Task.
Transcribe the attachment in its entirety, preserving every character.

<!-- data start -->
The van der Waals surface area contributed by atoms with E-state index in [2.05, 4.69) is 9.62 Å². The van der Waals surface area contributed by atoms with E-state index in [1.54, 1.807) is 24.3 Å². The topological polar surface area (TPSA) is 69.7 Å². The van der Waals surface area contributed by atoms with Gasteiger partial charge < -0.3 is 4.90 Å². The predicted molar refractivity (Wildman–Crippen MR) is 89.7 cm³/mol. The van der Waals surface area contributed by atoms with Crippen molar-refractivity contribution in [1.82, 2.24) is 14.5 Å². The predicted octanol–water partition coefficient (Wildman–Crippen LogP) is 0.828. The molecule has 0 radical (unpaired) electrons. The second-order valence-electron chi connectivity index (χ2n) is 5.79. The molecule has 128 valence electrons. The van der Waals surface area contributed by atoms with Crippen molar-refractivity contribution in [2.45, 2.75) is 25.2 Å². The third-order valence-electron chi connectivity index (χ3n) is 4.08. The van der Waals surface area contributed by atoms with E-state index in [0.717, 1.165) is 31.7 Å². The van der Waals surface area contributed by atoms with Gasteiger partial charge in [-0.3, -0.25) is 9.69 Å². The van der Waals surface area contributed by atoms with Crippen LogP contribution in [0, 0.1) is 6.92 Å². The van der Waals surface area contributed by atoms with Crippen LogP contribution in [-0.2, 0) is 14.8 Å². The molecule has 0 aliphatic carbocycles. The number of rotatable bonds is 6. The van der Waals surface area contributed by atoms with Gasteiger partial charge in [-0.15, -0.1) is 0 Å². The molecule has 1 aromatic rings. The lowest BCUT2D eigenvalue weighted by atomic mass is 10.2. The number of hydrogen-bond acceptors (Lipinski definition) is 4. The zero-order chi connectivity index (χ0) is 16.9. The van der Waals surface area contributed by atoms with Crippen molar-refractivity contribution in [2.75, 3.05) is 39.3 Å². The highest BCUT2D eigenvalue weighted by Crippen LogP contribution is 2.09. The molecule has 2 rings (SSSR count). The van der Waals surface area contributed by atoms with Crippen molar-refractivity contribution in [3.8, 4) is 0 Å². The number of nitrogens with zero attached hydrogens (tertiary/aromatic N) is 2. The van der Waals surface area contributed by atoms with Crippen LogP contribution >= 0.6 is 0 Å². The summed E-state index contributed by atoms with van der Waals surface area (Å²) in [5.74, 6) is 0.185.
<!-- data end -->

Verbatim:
The van der Waals surface area contributed by atoms with E-state index in [2.05, 4.69) is 9.62 Å². The van der Waals surface area contributed by atoms with E-state index in [1.54, 1.807) is 24.3 Å². The topological polar surface area (TPSA) is 69.7 Å². The van der Waals surface area contributed by atoms with Gasteiger partial charge < -0.3 is 4.90 Å². The predicted molar refractivity (Wildman–Crippen MR) is 89.7 cm³/mol. The van der Waals surface area contributed by atoms with Crippen molar-refractivity contribution in [1.82, 2.24) is 14.5 Å². The predicted octanol–water partition coefficient (Wildman–Crippen LogP) is 0.828. The molecule has 0 radical (unpaired) electrons. The second-order valence-electron chi connectivity index (χ2n) is 5.79. The molecule has 128 valence electrons. The van der Waals surface area contributed by atoms with Crippen molar-refractivity contribution in [2.45, 2.75) is 25.2 Å². The third-order valence-electron chi connectivity index (χ3n) is 4.08. The van der Waals surface area contributed by atoms with E-state index in [0.717, 1.165) is 31.7 Å². The van der Waals surface area contributed by atoms with Gasteiger partial charge in [-0.3, -0.25) is 9.69 Å². The van der Waals surface area contributed by atoms with Crippen LogP contribution in [0, 0.1) is 6.92 Å². The van der Waals surface area contributed by atoms with Crippen LogP contribution in [-0.2, 0) is 14.8 Å². The molecule has 0 aliphatic carbocycles. The number of rotatable bonds is 6. The van der Waals surface area contributed by atoms with Gasteiger partial charge in [-0.15, -0.1) is 0 Å². The molecule has 1 aromatic rings. The lowest BCUT2D eigenvalue weighted by atomic mass is 10.2. The number of hydrogen-bond acceptors (Lipinski definition) is 4. The zero-order chi connectivity index (χ0) is 16.9. The van der Waals surface area contributed by atoms with Crippen molar-refractivity contribution in [2.75, 3.05) is 39.3 Å². The highest BCUT2D eigenvalue weighted by Crippen LogP contribution is 2.09. The molecule has 2 rings (SSSR count). The van der Waals surface area contributed by atoms with Crippen molar-refractivity contribution in [3.8, 4) is 0 Å². The number of nitrogens with zero attached hydrogens (tertiary/aromatic N) is 2. The van der Waals surface area contributed by atoms with Crippen LogP contribution >= 0.6 is 0 Å². The summed E-state index contributed by atoms with van der Waals surface area (Å²) in [5.74, 6) is 0.185.